Just in April this year, it completed its technology development trials and is now set to undergo another round of trials — final user evaluation trials.

    Instead of forcing MPATGM to go through many stages of trials, a more nimble policy of clubbing user trials with development trials could have been a better path to shorten the induction timelines, but was not explored.

    Even if some issues may have cropped up in the initial batches using the above approach, they could have been rectified in further batches.

    These reports of joint production of Javelin ATGM could be interpreted by many as a lack of interest in MPATGM and a general dislike for Made-in-India products by the army.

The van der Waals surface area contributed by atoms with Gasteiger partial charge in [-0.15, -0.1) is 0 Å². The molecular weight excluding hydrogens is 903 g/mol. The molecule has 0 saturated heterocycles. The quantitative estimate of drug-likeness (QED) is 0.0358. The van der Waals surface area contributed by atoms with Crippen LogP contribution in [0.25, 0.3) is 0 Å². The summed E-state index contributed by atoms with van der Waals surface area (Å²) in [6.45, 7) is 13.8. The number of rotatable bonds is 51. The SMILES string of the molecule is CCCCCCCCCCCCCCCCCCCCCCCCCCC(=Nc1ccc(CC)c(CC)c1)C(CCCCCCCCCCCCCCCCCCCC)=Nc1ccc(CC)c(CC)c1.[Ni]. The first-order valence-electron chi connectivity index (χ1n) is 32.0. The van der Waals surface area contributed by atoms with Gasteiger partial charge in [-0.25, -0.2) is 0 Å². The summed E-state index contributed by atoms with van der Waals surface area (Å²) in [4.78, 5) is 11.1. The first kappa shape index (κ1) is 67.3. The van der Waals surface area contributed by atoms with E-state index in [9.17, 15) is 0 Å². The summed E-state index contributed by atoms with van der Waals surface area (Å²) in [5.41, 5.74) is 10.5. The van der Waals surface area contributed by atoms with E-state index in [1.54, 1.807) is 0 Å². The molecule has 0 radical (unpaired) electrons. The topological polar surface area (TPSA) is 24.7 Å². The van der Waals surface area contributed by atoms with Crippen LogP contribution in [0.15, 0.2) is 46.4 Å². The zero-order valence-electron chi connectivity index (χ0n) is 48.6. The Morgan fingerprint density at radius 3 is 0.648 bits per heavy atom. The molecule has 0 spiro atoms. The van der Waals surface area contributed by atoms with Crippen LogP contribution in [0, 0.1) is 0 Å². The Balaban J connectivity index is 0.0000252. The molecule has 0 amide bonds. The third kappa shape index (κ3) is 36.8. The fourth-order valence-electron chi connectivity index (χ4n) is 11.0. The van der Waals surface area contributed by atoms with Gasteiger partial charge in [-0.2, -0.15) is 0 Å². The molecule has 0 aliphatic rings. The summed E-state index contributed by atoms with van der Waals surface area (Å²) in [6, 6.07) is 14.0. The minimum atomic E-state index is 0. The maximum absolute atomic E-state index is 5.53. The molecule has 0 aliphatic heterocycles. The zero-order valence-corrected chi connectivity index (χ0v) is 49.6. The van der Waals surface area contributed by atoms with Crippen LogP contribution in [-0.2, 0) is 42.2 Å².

Similarly, discussions on the joint production of the Stryker armoured personnel carrier (APC) with the United States is another reason to doubt the army’s intent. (You can read over coverage over it here.)

    Just like MPATGMs, India has an indigenous alternative in the form of the Kestrel APC made by Tata with DRDO. Again, any issues or niggles in the initial batches could have been rectified in the subsequent batches, but was not so.

    These discussions, therefore, with the US strengthen these doubts even further.

    Whether this resurgence in giving Indian products a priority by the IAF and navy is self-embraced or pushed by the government, it is critical for the forces to show trust in the Indian-made products or risk getting embroiled in another cycle of dependency on foreign suppliers.

    Staff Writer at Swarajya. Writes on Indian Military and Defence.